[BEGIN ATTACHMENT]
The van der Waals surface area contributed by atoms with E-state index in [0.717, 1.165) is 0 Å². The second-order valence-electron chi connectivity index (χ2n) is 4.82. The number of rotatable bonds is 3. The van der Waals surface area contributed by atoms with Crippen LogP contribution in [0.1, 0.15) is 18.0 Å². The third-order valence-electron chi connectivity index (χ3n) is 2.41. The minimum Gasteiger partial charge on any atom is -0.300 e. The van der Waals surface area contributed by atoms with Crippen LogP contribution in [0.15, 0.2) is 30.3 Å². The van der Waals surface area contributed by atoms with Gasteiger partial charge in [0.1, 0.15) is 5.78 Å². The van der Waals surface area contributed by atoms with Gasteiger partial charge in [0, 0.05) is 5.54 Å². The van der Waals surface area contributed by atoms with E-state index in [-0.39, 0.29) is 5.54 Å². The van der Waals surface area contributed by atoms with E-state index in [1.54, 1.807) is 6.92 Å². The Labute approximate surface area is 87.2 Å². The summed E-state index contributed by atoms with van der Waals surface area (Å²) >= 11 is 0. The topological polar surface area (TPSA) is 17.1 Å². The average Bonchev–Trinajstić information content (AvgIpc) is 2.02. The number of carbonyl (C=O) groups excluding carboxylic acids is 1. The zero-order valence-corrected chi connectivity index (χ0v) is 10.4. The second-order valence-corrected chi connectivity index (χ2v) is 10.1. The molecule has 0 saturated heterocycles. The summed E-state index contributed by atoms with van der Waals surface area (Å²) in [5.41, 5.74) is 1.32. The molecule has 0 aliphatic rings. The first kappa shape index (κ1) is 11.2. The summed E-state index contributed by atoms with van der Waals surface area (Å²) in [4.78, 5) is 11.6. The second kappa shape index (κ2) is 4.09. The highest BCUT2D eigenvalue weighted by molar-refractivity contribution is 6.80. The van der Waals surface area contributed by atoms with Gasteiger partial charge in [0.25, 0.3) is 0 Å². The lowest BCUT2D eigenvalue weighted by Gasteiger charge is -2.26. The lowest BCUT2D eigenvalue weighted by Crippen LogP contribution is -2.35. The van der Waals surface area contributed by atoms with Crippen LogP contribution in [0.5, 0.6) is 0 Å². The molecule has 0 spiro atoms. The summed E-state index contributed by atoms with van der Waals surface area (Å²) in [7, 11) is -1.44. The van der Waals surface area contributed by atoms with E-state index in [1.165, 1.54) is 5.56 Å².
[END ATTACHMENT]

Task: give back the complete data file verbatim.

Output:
The van der Waals surface area contributed by atoms with E-state index in [0.717, 1.165) is 0 Å². The second-order valence-electron chi connectivity index (χ2n) is 4.82. The number of rotatable bonds is 3. The van der Waals surface area contributed by atoms with Crippen LogP contribution in [0.1, 0.15) is 18.0 Å². The third-order valence-electron chi connectivity index (χ3n) is 2.41. The minimum Gasteiger partial charge on any atom is -0.300 e. The van der Waals surface area contributed by atoms with Crippen LogP contribution in [0.15, 0.2) is 30.3 Å². The van der Waals surface area contributed by atoms with Gasteiger partial charge in [0.1, 0.15) is 5.78 Å². The van der Waals surface area contributed by atoms with Gasteiger partial charge in [0, 0.05) is 5.54 Å². The van der Waals surface area contributed by atoms with E-state index in [-0.39, 0.29) is 5.54 Å². The van der Waals surface area contributed by atoms with E-state index in [1.54, 1.807) is 6.92 Å². The Labute approximate surface area is 87.2 Å². The summed E-state index contributed by atoms with van der Waals surface area (Å²) >= 11 is 0. The topological polar surface area (TPSA) is 17.1 Å². The average Bonchev–Trinajstić information content (AvgIpc) is 2.02. The number of carbonyl (C=O) groups excluding carboxylic acids is 1. The zero-order valence-corrected chi connectivity index (χ0v) is 10.4. The second-order valence-corrected chi connectivity index (χ2v) is 10.1. The molecule has 0 saturated heterocycles. The summed E-state index contributed by atoms with van der Waals surface area (Å²) in [5.41, 5.74) is 1.32. The molecule has 0 aliphatic rings. The first kappa shape index (κ1) is 11.2. The summed E-state index contributed by atoms with van der Waals surface area (Å²) in [4.78, 5) is 11.6. The second kappa shape index (κ2) is 4.09. The highest BCUT2D eigenvalue weighted by molar-refractivity contribution is 6.80. The van der Waals surface area contributed by atoms with Gasteiger partial charge in [0.25, 0.3) is 0 Å². The lowest BCUT2D eigenvalue weighted by Gasteiger charge is -2.26. The lowest BCUT2D eigenvalue weighted by Crippen LogP contribution is -2.35. The van der Waals surface area contributed by atoms with Crippen LogP contribution in [0.5, 0.6) is 0 Å². The molecule has 0 spiro atoms. The summed E-state index contributed by atoms with van der Waals surface area (Å²) in [7, 11) is -1.44. The van der Waals surface area contributed by atoms with E-state index in [1.165, 1.54) is 5.56 Å².